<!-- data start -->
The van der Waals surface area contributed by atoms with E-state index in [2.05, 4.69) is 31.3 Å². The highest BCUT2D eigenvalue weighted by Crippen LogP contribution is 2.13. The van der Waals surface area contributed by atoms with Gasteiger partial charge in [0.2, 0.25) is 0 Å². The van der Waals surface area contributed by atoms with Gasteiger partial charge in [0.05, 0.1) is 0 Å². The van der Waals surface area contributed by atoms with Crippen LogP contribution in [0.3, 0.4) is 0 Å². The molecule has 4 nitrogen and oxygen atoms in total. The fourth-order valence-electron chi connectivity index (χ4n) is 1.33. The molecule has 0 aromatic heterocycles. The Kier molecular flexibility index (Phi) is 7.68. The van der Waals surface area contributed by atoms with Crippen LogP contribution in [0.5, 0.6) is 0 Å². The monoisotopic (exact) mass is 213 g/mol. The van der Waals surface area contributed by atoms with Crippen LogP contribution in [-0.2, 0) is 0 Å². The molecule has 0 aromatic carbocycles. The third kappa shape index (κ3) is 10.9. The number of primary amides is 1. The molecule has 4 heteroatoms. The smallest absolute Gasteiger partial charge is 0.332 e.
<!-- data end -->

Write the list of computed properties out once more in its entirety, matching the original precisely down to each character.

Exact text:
The van der Waals surface area contributed by atoms with E-state index in [2.05, 4.69) is 31.3 Å². The highest BCUT2D eigenvalue weighted by Crippen LogP contribution is 2.13. The van der Waals surface area contributed by atoms with Gasteiger partial charge in [0.2, 0.25) is 0 Å². The van der Waals surface area contributed by atoms with Gasteiger partial charge in [0.05, 0.1) is 0 Å². The van der Waals surface area contributed by atoms with Crippen LogP contribution in [0.3, 0.4) is 0 Å². The molecule has 4 nitrogen and oxygen atoms in total. The fourth-order valence-electron chi connectivity index (χ4n) is 1.33. The molecule has 0 aromatic heterocycles. The Kier molecular flexibility index (Phi) is 7.68. The van der Waals surface area contributed by atoms with Crippen LogP contribution in [0.5, 0.6) is 0 Å². The monoisotopic (exact) mass is 213 g/mol. The van der Waals surface area contributed by atoms with Crippen LogP contribution in [-0.2, 0) is 0 Å². The molecule has 0 aromatic carbocycles. The third kappa shape index (κ3) is 10.9. The number of primary amides is 1. The molecule has 4 heteroatoms. The smallest absolute Gasteiger partial charge is 0.332 e.